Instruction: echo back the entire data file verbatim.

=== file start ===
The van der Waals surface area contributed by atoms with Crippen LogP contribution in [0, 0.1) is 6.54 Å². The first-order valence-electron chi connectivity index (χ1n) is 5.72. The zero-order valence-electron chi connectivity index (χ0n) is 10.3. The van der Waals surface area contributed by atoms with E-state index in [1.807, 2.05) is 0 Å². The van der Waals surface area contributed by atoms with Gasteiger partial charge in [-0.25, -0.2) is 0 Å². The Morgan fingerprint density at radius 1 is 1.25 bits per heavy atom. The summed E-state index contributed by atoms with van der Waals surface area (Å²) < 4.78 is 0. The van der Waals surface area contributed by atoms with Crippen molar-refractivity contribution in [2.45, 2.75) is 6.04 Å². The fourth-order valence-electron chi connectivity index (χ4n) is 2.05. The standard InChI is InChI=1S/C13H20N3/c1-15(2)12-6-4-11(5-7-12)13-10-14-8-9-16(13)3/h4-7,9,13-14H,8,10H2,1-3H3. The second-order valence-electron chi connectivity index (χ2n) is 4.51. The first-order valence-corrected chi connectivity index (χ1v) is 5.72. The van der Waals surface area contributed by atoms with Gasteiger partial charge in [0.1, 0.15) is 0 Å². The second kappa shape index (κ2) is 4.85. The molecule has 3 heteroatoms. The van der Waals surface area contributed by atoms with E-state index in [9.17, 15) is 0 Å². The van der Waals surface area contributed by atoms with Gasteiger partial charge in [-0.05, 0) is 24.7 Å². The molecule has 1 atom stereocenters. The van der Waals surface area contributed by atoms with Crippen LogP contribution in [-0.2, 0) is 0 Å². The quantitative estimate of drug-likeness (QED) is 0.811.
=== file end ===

The van der Waals surface area contributed by atoms with Crippen LogP contribution in [0, 0.1) is 6.54 Å². The first-order valence-electron chi connectivity index (χ1n) is 5.72. The zero-order valence-electron chi connectivity index (χ0n) is 10.3. The van der Waals surface area contributed by atoms with E-state index in [1.807, 2.05) is 0 Å². The van der Waals surface area contributed by atoms with Gasteiger partial charge in [-0.25, -0.2) is 0 Å². The Morgan fingerprint density at radius 1 is 1.25 bits per heavy atom. The summed E-state index contributed by atoms with van der Waals surface area (Å²) < 4.78 is 0. The van der Waals surface area contributed by atoms with Crippen molar-refractivity contribution in [2.45, 2.75) is 6.04 Å². The fourth-order valence-electron chi connectivity index (χ4n) is 2.05. The standard InChI is InChI=1S/C13H20N3/c1-15(2)12-6-4-11(5-7-12)13-10-14-8-9-16(13)3/h4-7,9,13-14H,8,10H2,1-3H3. The second-order valence-electron chi connectivity index (χ2n) is 4.51. The first-order valence-corrected chi connectivity index (χ1v) is 5.72. The van der Waals surface area contributed by atoms with Gasteiger partial charge in [0.1, 0.15) is 0 Å². The second kappa shape index (κ2) is 4.85. The molecule has 3 heteroatoms. The van der Waals surface area contributed by atoms with E-state index in [9.17, 15) is 0 Å². The van der Waals surface area contributed by atoms with Gasteiger partial charge in [-0.05, 0) is 24.7 Å². The molecule has 1 atom stereocenters. The van der Waals surface area contributed by atoms with Crippen LogP contribution in [-0.2, 0) is 0 Å². The quantitative estimate of drug-likeness (QED) is 0.811.